Not only have we had a record year with the introduction of new Hermitage Cognac vintages, the range has also been awarded an unprecedented number of GOLD Medals. The latest, received from the Luxury Spirits Masters 2019, are for:
Hermitage 1923 Grande Champagne Cognac. A particularly fine example of a 1920s cognac that has taken many decades to reach perfection.
"This has a gorgeous flavour, somewhere between a sultana and a sun-dried apricot with the spirit framing the layers with impeccable integration." Olly Smith, Wines & Spirits Expert
Hermitage 1995 Grande Champagne Cognac. This wonderful cognac comes from the same distillery as our award-winning 1999 vintage but has aged for a longer period, enabling a greater complexity of flavours. It is a rich and beautifully finished cognac, fit for a king.
Exsto Cognac has been created by two French women, sommelier Julie Dupouy and entrepreneur Sabrine Duong. Their idea was to make a cognac from a “female point of view”, not “an old man’s type of drink” nor made in a traditional way through the sole vision of a family-run cognac maker. They picked 8 eaux-de-vie from 15 small cognac producers and were assisted by Vallantin-Dulac’s seventh generation master blender. Their aim was to produce a more elegant spirit with a more fruit-forward style. At the end of the process, they had created two blends: Elixir and Or Imperial. The bottles feature the hand-drawn multi-ringed topography of Cognac’s grape-growing areas - a visual that Dupouy likens to a Mastryoshka doll – while the caps, which include air-tight Vinalok seals, are designed by French glass artists Eve and Laurent George. It will be interesting to see if a new approach to cognac production, unencumbered by family traditions, can produce a different style of cognac. Whether the female influence will result in increased popularity with the ladies remains to be seen.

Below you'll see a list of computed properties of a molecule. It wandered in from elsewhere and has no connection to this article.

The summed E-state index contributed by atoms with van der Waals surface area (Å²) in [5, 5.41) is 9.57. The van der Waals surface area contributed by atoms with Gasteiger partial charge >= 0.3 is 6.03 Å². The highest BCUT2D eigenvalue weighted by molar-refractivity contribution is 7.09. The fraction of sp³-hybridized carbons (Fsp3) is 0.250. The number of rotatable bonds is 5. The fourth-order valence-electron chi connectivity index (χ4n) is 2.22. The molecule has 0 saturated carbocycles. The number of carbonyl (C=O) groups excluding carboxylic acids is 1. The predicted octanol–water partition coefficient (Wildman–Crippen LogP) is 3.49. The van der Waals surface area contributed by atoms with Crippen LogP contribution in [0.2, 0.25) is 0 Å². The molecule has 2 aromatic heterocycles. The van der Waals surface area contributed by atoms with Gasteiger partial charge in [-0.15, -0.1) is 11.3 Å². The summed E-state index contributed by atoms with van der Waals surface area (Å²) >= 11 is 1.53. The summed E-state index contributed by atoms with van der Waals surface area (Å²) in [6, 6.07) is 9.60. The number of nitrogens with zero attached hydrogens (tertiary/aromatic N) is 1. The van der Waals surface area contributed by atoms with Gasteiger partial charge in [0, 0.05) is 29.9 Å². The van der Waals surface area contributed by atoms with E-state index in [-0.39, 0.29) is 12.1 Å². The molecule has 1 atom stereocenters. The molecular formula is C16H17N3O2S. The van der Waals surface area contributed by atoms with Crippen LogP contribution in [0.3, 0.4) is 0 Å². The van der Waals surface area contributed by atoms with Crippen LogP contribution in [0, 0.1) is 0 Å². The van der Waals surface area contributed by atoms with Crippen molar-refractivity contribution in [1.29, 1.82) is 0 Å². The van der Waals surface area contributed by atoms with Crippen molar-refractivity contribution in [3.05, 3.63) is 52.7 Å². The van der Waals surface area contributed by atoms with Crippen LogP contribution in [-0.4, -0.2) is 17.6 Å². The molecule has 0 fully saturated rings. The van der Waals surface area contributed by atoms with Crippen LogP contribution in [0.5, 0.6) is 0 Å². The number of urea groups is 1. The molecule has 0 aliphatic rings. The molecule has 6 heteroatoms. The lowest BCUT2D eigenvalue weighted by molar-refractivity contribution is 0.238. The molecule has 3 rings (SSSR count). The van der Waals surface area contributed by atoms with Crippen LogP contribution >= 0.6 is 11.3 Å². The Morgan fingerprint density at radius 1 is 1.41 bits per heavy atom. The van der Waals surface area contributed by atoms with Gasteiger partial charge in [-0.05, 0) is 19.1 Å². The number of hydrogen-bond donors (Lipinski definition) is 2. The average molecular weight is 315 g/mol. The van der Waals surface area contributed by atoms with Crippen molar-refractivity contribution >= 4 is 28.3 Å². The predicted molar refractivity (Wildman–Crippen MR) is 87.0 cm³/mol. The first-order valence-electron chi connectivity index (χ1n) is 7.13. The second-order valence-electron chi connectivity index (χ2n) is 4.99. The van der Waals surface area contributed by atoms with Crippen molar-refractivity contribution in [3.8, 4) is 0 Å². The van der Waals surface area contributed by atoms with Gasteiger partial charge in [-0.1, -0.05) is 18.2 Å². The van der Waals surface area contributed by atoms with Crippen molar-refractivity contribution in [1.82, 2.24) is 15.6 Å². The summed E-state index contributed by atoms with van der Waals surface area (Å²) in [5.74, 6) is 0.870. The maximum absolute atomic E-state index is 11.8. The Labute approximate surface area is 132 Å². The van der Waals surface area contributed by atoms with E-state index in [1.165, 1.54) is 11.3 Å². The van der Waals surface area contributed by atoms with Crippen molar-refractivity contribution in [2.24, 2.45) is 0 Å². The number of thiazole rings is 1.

While Baijiu is the undisputed national spirit of China, cognac is the drink of choice for the country’s elite imbiber. This tradition started about 200 years ago when Shanghai became a treaty port and some of the first companies to take advantage, were cognac producers. In traditional China, drinking, eating, and socialising are all closely tied together and the tendency is for cognac to be consumed neat and in large quantities. There is frequent toasting during which everyone participating is expected to empty their glass or else they will lose face. Cognac isn’t served in snifters, but in small shot glasses or teacups and a Chinese saying directs that it should be drunk ‘as if it were water’. In general, it is the ‘old school’ Chinese who have made it such a popular drink. They are traditional in their habits and interests, taking long, slow lunchtimes and playing Mahjong. The Chinese also care as much about the packaging as they do the liquid inside the bottle. The revealing of a very elaborate and fancy-looking bottle shows respect for their relationships with a group. With cognac now ingrained into so many aspects of their culture, it is not surprising that this French product has become such a mainstay of Chinese life. However, if this enormous demand is to be sustained, the younger generations need to get as excited about the spirit as the old-school set, and that’s a problem that has yet to be solved.